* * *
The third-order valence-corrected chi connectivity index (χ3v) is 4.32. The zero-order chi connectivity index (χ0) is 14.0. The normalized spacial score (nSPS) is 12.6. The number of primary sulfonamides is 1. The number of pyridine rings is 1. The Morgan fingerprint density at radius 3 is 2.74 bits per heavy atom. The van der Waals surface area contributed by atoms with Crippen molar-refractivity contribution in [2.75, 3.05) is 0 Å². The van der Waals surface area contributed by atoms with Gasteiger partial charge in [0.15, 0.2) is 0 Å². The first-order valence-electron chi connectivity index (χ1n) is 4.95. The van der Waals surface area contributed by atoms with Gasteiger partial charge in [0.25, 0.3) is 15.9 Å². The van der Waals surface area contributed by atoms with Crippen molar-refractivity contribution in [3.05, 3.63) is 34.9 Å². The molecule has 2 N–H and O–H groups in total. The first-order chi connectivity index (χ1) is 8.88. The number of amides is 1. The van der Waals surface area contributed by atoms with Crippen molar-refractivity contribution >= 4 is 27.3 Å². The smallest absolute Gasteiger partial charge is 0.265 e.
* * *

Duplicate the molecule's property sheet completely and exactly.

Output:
The third-order valence-corrected chi connectivity index (χ3v) is 4.32. The zero-order chi connectivity index (χ0) is 14.0. The normalized spacial score (nSPS) is 12.6. The number of primary sulfonamides is 1. The number of pyridine rings is 1. The Morgan fingerprint density at radius 3 is 2.74 bits per heavy atom. The van der Waals surface area contributed by atoms with Crippen molar-refractivity contribution in [2.75, 3.05) is 0 Å². The van der Waals surface area contributed by atoms with Gasteiger partial charge in [0.15, 0.2) is 0 Å². The first-order valence-electron chi connectivity index (χ1n) is 4.95. The van der Waals surface area contributed by atoms with Gasteiger partial charge in [0.25, 0.3) is 15.9 Å². The van der Waals surface area contributed by atoms with Crippen molar-refractivity contribution in [3.05, 3.63) is 34.9 Å². The molecule has 2 N–H and O–H groups in total. The first-order chi connectivity index (χ1) is 8.88. The number of amides is 1. The van der Waals surface area contributed by atoms with Crippen molar-refractivity contribution >= 4 is 27.3 Å². The smallest absolute Gasteiger partial charge is 0.265 e.